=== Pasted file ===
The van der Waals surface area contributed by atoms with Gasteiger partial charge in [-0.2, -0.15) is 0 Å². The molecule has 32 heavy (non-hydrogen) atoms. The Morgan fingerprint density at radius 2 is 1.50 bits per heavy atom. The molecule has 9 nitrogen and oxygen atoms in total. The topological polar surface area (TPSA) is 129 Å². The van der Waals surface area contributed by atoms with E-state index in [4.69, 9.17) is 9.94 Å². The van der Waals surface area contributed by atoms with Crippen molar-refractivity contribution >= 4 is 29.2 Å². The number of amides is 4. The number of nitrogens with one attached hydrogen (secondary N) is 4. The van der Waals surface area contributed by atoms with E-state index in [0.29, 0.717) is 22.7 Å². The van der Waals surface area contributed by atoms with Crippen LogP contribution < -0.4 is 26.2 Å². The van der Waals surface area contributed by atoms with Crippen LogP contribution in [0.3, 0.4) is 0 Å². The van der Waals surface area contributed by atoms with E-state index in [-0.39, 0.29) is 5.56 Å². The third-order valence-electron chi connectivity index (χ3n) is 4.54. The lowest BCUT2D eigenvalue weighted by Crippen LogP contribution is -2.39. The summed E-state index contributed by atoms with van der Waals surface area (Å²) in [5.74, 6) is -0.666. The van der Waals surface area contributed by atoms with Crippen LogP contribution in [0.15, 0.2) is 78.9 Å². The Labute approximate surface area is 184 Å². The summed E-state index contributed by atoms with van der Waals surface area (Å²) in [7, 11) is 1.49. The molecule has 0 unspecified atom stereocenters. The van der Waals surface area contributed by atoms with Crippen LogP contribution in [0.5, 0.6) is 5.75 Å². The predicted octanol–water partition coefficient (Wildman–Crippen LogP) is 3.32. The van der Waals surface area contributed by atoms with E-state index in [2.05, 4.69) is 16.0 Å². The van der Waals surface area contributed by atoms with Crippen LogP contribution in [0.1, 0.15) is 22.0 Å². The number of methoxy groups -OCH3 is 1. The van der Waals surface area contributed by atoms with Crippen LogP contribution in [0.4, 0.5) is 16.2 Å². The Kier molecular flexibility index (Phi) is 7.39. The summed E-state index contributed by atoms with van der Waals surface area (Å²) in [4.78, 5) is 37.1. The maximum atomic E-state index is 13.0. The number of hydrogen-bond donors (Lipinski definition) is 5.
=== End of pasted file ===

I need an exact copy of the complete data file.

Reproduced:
The van der Waals surface area contributed by atoms with Gasteiger partial charge in [-0.2, -0.15) is 0 Å². The molecule has 32 heavy (non-hydrogen) atoms. The Morgan fingerprint density at radius 2 is 1.50 bits per heavy atom. The molecule has 9 nitrogen and oxygen atoms in total. The topological polar surface area (TPSA) is 129 Å². The van der Waals surface area contributed by atoms with E-state index in [4.69, 9.17) is 9.94 Å². The van der Waals surface area contributed by atoms with Crippen molar-refractivity contribution >= 4 is 29.2 Å². The number of amides is 4. The number of nitrogens with one attached hydrogen (secondary N) is 4. The van der Waals surface area contributed by atoms with E-state index in [0.29, 0.717) is 22.7 Å². The van der Waals surface area contributed by atoms with Crippen LogP contribution < -0.4 is 26.2 Å². The van der Waals surface area contributed by atoms with Crippen LogP contribution in [0.3, 0.4) is 0 Å². The van der Waals surface area contributed by atoms with E-state index in [-0.39, 0.29) is 5.56 Å². The third-order valence-electron chi connectivity index (χ3n) is 4.54. The lowest BCUT2D eigenvalue weighted by Crippen LogP contribution is -2.39. The summed E-state index contributed by atoms with van der Waals surface area (Å²) in [5.74, 6) is -0.666. The van der Waals surface area contributed by atoms with Crippen LogP contribution in [0.15, 0.2) is 78.9 Å². The Labute approximate surface area is 184 Å². The summed E-state index contributed by atoms with van der Waals surface area (Å²) in [7, 11) is 1.49. The molecule has 0 unspecified atom stereocenters. The van der Waals surface area contributed by atoms with Crippen LogP contribution in [0.5, 0.6) is 5.75 Å². The predicted octanol–water partition coefficient (Wildman–Crippen LogP) is 3.32. The van der Waals surface area contributed by atoms with E-state index in [2.05, 4.69) is 16.0 Å². The van der Waals surface area contributed by atoms with Crippen LogP contribution in [0.1, 0.15) is 22.0 Å². The number of methoxy groups -OCH3 is 1. The van der Waals surface area contributed by atoms with Crippen LogP contribution in [0.4, 0.5) is 16.2 Å². The Kier molecular flexibility index (Phi) is 7.39. The summed E-state index contributed by atoms with van der Waals surface area (Å²) in [4.78, 5) is 37.1. The maximum atomic E-state index is 13.0. The number of hydrogen-bond donors (Lipinski definition) is 5.